SQL Server and similar databases were designed primarily for online transaction processing (OLTP) and are scale-up systems. In a scale-up system, performance benefits come from adding more compute and memory resources in the host server or migrating to a larger server. In contrast, a scale-out database system is designed to use multiple networked servers with storage to distribute data and data processing across a cluster. Scale-out systems are designed to manage big data challenges that do not work well using the traditional scale-up systems approach.
With SQL Server 2019, Microsoft offers an option for hosting scale-out database services. SQL Server 2019 Big Data Cluster is a new scale-out big data solution that combines SQL Server, Spark, and HDFS across a cluster of servers. The SQL Server master instance coordinates connectivity, scale-out query management, metadata, and machine learning. The master instance is a fully functional SQL Server instance and a Tabular Data Stream (TDS) endpoint. It provides application-level protocol that is used by tools such as Azure Data Studio and SQL Server Management Studio.
The master instance contains the scale-out query engine that pushes computations to the compute pool. In Big Data Cluster, the compute pool processes the query across the SQL Server instances. This parallelization enables faster reading of large datasets, thus saving time in returning the results. Management of scale-out queries and other metadata is maintained in the master instance.
Metadata in the master instance includes:
Beyond the SQL engine and Big Data Cluster management, SQL Server 2019 integrates additional services such as machine learning. Machine learning is the capability to use data in developing models. For example, using machine learning, a model can be created to define the difference between legitimate email and spam. Such a model can then be used to improve email services by removing most spam from a user’s inbox.
Machine Learning Services is an add-on feature to the master instance. The feature is installed by default and enables developers to use Java, R, and Python code in SQL Server. This capability provides a pathway for data scientists to use Spark and HDFS tools with the SQL Server master instance, as shown in the following figure:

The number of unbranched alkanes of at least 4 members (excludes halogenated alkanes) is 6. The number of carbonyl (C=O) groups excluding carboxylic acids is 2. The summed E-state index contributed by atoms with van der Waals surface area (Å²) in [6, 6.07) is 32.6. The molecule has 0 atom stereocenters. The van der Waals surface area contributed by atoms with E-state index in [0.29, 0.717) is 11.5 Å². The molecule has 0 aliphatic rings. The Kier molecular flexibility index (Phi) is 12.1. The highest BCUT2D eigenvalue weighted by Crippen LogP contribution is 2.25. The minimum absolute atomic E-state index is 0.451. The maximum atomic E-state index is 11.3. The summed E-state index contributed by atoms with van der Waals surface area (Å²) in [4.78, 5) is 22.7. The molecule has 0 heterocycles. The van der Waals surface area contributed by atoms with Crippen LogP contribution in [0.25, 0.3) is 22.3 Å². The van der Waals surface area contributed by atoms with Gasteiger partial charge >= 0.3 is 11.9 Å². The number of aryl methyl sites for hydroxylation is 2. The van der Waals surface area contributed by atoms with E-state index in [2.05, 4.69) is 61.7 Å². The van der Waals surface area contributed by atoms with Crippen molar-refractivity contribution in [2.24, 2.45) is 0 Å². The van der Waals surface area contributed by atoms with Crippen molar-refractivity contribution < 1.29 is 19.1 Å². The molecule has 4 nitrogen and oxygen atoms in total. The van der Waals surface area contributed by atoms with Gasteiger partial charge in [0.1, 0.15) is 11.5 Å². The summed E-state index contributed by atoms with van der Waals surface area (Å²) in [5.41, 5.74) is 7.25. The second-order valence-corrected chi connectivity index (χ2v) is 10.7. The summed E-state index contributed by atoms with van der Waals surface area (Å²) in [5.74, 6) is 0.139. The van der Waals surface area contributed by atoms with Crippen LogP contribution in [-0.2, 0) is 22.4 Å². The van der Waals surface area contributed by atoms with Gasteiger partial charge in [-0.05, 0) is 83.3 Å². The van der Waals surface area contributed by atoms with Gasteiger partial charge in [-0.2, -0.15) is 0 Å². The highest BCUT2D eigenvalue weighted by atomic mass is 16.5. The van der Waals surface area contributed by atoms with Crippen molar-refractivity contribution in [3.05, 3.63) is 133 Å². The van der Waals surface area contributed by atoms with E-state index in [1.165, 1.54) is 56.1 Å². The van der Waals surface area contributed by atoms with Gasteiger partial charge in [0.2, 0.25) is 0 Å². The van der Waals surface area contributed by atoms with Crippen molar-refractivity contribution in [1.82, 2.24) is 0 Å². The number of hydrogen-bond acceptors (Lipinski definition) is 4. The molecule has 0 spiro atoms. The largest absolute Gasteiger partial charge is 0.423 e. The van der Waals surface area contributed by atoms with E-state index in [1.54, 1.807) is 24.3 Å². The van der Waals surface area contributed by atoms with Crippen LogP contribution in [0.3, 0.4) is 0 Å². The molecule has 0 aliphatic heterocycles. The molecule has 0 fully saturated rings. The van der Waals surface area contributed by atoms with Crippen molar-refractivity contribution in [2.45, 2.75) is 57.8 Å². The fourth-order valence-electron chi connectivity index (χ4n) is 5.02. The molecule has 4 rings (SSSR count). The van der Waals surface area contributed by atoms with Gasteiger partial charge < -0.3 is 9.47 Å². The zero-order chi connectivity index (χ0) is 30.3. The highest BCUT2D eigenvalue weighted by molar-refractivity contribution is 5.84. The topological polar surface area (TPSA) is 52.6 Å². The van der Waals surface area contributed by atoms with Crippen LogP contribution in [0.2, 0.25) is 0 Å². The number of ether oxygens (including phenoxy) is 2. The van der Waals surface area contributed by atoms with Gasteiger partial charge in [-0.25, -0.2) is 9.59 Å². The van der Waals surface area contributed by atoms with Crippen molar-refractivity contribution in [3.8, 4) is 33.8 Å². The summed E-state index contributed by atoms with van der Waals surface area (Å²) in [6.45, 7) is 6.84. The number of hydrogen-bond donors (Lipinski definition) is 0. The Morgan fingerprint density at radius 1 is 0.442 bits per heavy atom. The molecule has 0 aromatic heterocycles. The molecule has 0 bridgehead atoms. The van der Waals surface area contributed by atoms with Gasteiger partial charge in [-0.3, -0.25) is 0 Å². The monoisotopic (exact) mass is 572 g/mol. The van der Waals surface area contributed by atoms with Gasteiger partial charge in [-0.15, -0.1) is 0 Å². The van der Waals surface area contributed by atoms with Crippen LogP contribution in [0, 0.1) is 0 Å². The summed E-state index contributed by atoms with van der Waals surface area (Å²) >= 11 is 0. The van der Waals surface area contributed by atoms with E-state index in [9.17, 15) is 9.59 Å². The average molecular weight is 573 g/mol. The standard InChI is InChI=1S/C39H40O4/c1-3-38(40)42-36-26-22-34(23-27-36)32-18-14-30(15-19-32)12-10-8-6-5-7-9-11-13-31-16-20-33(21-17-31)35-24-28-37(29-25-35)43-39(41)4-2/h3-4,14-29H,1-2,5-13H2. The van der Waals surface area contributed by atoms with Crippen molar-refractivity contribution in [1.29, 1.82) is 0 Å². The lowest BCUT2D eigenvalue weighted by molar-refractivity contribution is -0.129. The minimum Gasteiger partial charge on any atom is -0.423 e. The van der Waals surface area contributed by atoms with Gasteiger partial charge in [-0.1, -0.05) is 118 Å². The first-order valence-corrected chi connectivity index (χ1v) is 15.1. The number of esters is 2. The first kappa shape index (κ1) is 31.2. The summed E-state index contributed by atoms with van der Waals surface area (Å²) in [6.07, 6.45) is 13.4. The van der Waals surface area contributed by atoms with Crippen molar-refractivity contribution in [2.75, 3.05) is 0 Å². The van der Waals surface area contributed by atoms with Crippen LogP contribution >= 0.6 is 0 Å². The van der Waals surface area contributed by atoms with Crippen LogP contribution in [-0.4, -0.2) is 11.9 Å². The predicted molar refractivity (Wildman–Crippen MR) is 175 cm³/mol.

Figure 3. Machine Learning Services installed on SQL Server master instance
Apache Spark services are also available in SQL Server 2019. Spark is a general-purpose cluster computing system that is designed for scale-out data processing performance. Through APIs, Spark supports a broad set of programming languages such as Java, Scala, Python, and R. Spark uses Hadoop’s client libraries for accessing HDFS data nodes, meaning Spark is fully compatible with HDFS scale-out storage. Spark provides the ability within Big Data Cluster to perform machine learning (MLib), graph processing (GraphX), Spark Streaming, and a full range of traditional ETL-style workloads. As an option, customers can create a dedicated pool for Spark analytics. A dedicated Spark pool can be beneficial if customers plan to extensively use Spark services.
In addition to the master instance, SQL Server 2019 Big Data Cluster includes several scale-out services. For example, compute pools enable offloading distributed query processing to a dedicated scale-out service. In our lab setup, the Big Data Cluster compute pool has one or more SQL Server compute instances running in containers across each of the VxRail nodes. Other examples of how the compute pool accelerates data processing include:
The following figure shows the compute pool configuration:
Figure 4. Compute pool configuration
A SQL 2019 Big Data Cluster storage pool is a group of pods hosting the following services: SQL Server engine, HDFS data node, and Spark. An HDFS data node stores and replicates data with other nodes in the storage pool. Because HDFS replicates data in most architectures, traditional disk-based RAID is not needed. The HDFS storage nodes service all read and write operations to the pool.
The SQL Server master instance can use the local SQL engine to access the HDFS data nodes, providing the capability to use T-SQL syntax with Big Data Cluster. Thus, the organization can use existing T‑SQL reports and fully benefit from developer experience with T-SQL; developers do not have to learn a new programming language. The following figure shows the storage pool architecture as provisioned by Kubernetes in pods:
Figure 5. Storage pool architecture
A SQL Server 2019 Big Data Cluster data pool has one or more SQL Server instances. The data pool can be used to ingest data from external sources or cache data from the storage pool. The data pool is connected to the SQL Server master instance for control. Data Definition Language (DDL) is used to manage the data pool and its objects, and Data Manipulation Language (DML) is used for data management. The primary use of the data pool is to offload data processing activities from the SQL Server master instance. The data pool can accelerate data processing because it uses data sharding (partitioning) across the SQL Server instances in the pool. Database shards are data that is distributed in separate containers across multiple database instances residing on separate servers in the data pool. Most of the data is not duplicated or replicated, meaning that each shard contains a single copy of some data. Sharding improves performance by enabling multiple data reads in parallel across multiple database instances, thus reducing the time that is required to complete a query.